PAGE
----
- Pros and coaches offer "StarCraft II" training tips
- In South Korea, video games are a professional sport
- Mental and physical toughness are important for pro gamers, coaches say
- "E-sport athletes" also watch tape of their opponents' previous matches
If you know much about the real-time strategy game "StarCraft II," you may have heard a term that will sound completely bizarre to people outside the video game world: A.P.M.
It stands for Actions Per Minute, and it refers to the number of keyboard and mouse clicks a person can make during 60 seconds of time. The best players tend to average about 200 to 400 actions per minute, said Park Sang-ik, a "StarCraft II" coach in South Korea, which long has been home to the world's best players, who train professionally and can earn six figures.
"I don't think there is a particular way to make your hands move faster," he said.
But don't fret. Coaches say A.P.M. is becoming less important in the competitive "StarCraft" world, particularly as more people jump to the sequel version of the game, from Blizzard Entertainment. And there are plenty of other tips the pros have to offer in addition to making your fingers move like those of Thing, the hand that runs all over the place in "The Addams Family."
Here are five such tips, compiled from interviews with three of South Korea's best "StarCraft II" players, including MVP, MarineKing and SuperNoVa, as well as their coaches. Test them out and let us know what you think in the comments section below.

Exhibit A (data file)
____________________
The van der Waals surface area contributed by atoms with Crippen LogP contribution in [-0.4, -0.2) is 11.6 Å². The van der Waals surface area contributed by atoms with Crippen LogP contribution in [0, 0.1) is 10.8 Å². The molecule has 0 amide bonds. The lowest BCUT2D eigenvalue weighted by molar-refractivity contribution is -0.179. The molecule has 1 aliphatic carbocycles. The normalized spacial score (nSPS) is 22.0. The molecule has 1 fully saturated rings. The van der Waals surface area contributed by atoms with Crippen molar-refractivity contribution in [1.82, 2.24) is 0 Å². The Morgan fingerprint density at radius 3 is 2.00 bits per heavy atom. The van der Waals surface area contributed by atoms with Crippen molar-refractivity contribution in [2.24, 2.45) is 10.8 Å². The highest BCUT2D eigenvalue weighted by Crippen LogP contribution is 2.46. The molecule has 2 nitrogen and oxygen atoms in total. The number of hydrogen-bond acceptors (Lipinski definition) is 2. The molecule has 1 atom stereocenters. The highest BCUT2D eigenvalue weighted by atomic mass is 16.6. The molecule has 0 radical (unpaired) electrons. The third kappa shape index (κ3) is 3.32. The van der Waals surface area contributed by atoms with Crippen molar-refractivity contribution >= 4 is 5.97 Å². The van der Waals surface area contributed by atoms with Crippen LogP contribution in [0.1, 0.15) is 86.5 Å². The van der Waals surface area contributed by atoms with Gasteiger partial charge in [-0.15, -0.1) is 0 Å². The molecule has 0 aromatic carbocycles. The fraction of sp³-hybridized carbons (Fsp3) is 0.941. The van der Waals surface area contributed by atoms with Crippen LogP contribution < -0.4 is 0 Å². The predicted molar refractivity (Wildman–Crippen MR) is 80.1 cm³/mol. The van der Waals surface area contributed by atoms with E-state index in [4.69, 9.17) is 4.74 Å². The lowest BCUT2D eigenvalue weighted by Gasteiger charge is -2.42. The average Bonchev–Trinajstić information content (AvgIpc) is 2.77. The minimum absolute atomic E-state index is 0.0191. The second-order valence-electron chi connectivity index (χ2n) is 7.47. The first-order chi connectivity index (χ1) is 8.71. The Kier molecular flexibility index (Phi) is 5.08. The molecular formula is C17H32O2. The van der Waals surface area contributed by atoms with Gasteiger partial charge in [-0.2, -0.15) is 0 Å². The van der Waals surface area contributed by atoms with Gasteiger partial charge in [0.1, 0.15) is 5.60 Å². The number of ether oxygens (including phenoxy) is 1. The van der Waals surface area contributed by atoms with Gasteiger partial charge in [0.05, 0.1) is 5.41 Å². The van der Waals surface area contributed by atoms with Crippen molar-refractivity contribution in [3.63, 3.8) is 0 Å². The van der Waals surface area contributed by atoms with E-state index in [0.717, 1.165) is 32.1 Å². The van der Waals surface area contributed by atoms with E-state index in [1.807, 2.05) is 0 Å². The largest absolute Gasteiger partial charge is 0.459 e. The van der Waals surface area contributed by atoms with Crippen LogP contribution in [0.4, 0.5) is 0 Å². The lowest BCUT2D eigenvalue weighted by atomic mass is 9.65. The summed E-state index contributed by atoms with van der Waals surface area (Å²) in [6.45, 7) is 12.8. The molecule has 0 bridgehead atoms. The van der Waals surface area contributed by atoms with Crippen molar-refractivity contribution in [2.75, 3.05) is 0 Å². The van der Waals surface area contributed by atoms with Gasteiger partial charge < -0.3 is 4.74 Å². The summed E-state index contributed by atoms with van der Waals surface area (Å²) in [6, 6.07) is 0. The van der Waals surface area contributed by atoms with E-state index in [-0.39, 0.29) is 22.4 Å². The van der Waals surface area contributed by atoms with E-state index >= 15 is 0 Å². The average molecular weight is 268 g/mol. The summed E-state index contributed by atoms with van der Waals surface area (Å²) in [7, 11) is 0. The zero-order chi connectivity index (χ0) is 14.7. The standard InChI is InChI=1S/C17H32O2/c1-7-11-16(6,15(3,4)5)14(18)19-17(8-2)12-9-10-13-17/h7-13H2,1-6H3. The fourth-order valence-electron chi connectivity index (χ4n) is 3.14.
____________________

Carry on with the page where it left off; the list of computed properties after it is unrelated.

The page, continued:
1. Finger exercises. Like a piano player practicing scales, pro "StarCraft II" player MarineKing does keyboard runs when he's warming up for a big match. Some of the fidgety exercises he practices are "+a1a2a3a4a5a6a7a8a9a0" and "ASDF ASDF."
2. Mental health. Mental toughness is the most important aspect of "StarCraft II," said Kang Dong-hoon, coach of team Incredible Miracle, home to world champ MVP. Players should clear their minds before they play, he said, and they should visualize their strategies before a match. Such visualization will help players get off to a strong start and finish well, he said.
3. Physical health. It may sound strange, but pro video-gaming teams in South Korea include physical exercise as part of their training regiment. MVP's team runs, swims and lifts weights.
4. Know your enemy. The pros watch tape of their opponents' previous games before entering into a battle with them. Do they strike early? What are their common mistakes? This kind of analysis helps the player come up with a specific strategy to go for the win. Many weak players fall into routines, said Kang, from Incredible Miracle. The easiest way to beat someone is to spot and exploit these patterns.
5. Keep at it. Pro gamers in South Korea live at training centers, where they practice playing video games almost round the clock on some days. All of this practice seems to pay off. South Koreans are regarded as the dominant power in online gaming, particularly the "StarCraft" franchise. Kang said players in the country practice so much that "normal people can't imagine" what it would be like.